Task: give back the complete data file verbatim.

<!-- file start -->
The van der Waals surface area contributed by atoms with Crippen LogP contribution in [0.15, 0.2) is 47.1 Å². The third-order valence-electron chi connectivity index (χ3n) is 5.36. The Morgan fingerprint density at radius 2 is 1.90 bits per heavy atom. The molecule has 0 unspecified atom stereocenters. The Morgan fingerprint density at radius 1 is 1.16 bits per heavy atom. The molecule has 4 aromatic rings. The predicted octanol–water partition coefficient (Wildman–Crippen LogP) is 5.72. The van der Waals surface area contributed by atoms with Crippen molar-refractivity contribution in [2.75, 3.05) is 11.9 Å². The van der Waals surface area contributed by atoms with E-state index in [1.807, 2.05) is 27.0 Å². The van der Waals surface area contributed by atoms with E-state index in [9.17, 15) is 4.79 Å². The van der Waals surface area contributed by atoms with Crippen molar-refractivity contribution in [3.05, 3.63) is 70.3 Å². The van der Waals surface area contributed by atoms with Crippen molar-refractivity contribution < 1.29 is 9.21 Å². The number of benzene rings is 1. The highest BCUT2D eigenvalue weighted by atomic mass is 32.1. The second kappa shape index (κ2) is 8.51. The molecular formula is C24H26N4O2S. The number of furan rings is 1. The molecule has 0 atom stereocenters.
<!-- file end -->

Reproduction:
The van der Waals surface area contributed by atoms with Crippen LogP contribution in [0.15, 0.2) is 47.1 Å². The third-order valence-electron chi connectivity index (χ3n) is 5.36. The Morgan fingerprint density at radius 2 is 1.90 bits per heavy atom. The molecule has 0 unspecified atom stereocenters. The Morgan fingerprint density at radius 1 is 1.16 bits per heavy atom. The molecule has 4 aromatic rings. The predicted octanol–water partition coefficient (Wildman–Crippen LogP) is 5.72. The van der Waals surface area contributed by atoms with Crippen molar-refractivity contribution in [2.75, 3.05) is 11.9 Å². The van der Waals surface area contributed by atoms with E-state index in [1.807, 2.05) is 27.0 Å². The van der Waals surface area contributed by atoms with E-state index in [9.17, 15) is 4.79 Å². The van der Waals surface area contributed by atoms with Crippen molar-refractivity contribution in [3.05, 3.63) is 70.3 Å². The van der Waals surface area contributed by atoms with Crippen molar-refractivity contribution < 1.29 is 9.21 Å². The number of benzene rings is 1. The highest BCUT2D eigenvalue weighted by atomic mass is 32.1. The second kappa shape index (κ2) is 8.51. The molecular formula is C24H26N4O2S. The number of furan rings is 1. The molecule has 0 atom stereocenters.